Until then, please celebrate with our family of 7!


Uncomfortable with comfortable

I turned 40 this month.

I’m relatively sure that I was 20 just a few days ago. And even though time seems to move too quickly, I wouldn’t go back. At each turning of the age clock, I have celebrated and moved forward. I really do not wish for days gone by–moments maybe–but not entire days.

Celebrating 40 years has caused me to reflect and recognize a few things about my life and me.

I’m comfortable.

And life is good.

Ryan and I are able to provide for our family, and we are comfortable. We don’t have everything, but we have more than enough to be satisfied.

We have a house that we call home. Our children are healthy and have access to a good education. We both work at jobs we enjoy. Our pantry and freezer could feed us for an extended amount of time. As cold as the past winter was, we were always warm and secure.

Over the past few years, I’ve had the opportunity to travel to other countries and meet people who live in very different circumstances from my own. Many of these men, women and children were missing out on one or all of the above.

We have been working to bring B home and into our family since 2012. And we are finally seeing progress that makes us believe he will be home within the next year.

My time of reflection of my life has caused me to reflect on B’s life. I’ve tried to put myself in the shoes of this almost 16 year-old boy who will soon be joining us.

It is easy to think of all the things he will gain–his siblings, more siblings, a mom and dad, a large extended family, new friends, access to food at any time, appropriate medications, a furthered education, and the list goes on. But he will also have to let go of many things in order to move forward. He will leave the only country he has ever known. He will leave his grandmother, his aunt, his cousins, his friends, his home, his language, his culture. He is going to be uncomfortable. Daily. Hourly. Perhaps even minute to minute in the beginning.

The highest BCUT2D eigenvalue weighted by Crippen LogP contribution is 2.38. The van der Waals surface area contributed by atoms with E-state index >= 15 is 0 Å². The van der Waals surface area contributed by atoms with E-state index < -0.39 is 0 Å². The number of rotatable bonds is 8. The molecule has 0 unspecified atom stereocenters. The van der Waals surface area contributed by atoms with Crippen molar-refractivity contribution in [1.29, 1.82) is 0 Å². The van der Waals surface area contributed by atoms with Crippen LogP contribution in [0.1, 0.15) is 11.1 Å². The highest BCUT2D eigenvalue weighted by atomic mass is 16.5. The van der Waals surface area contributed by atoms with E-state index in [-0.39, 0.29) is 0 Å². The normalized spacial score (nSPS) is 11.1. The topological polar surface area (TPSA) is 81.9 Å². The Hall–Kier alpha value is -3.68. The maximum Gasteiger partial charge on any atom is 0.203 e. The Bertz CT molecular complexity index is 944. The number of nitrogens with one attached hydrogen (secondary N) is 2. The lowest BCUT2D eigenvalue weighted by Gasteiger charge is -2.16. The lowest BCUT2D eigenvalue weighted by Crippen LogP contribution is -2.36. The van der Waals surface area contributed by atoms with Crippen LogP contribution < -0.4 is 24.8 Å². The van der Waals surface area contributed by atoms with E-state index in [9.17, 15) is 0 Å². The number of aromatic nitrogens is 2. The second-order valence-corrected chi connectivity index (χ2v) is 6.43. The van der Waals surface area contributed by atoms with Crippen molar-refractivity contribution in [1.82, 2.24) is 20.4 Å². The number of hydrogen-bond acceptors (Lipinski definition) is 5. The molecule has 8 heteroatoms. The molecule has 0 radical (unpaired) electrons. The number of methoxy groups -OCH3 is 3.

And I’ve come to realize that even though I’m grateful to be comfortable, I may benefit from being uncomfortable.

This need brings me to a commitment I have made. I’m running. That’s right.


Those of you that know me well know that this is not a normal activity. You may even think this is a joke, but it’s not.

I first gave running a go last summer. I worked my way through the couch to 5K plan and when I ran a mile it felt like a huge accomplishment, because in all my years I had never run an entire mile.

I completed the plan and walked/ran in two 5Ks. I didn’t really enjoy it. I loved crossing the finish line, but the training was hard and I was mostly out of my comfort zone trying to complete the plan.

So this year I’ve decided to continue on the path of stretching—literally and figuratively.

I’ve committed to running a 5K and a half marathon in September.

This makes me uncomfortable.

I am not a runner. It is not something that comes easily to me. Some people have this on their bucket list of things to try or to accomplish. I am not one of those people.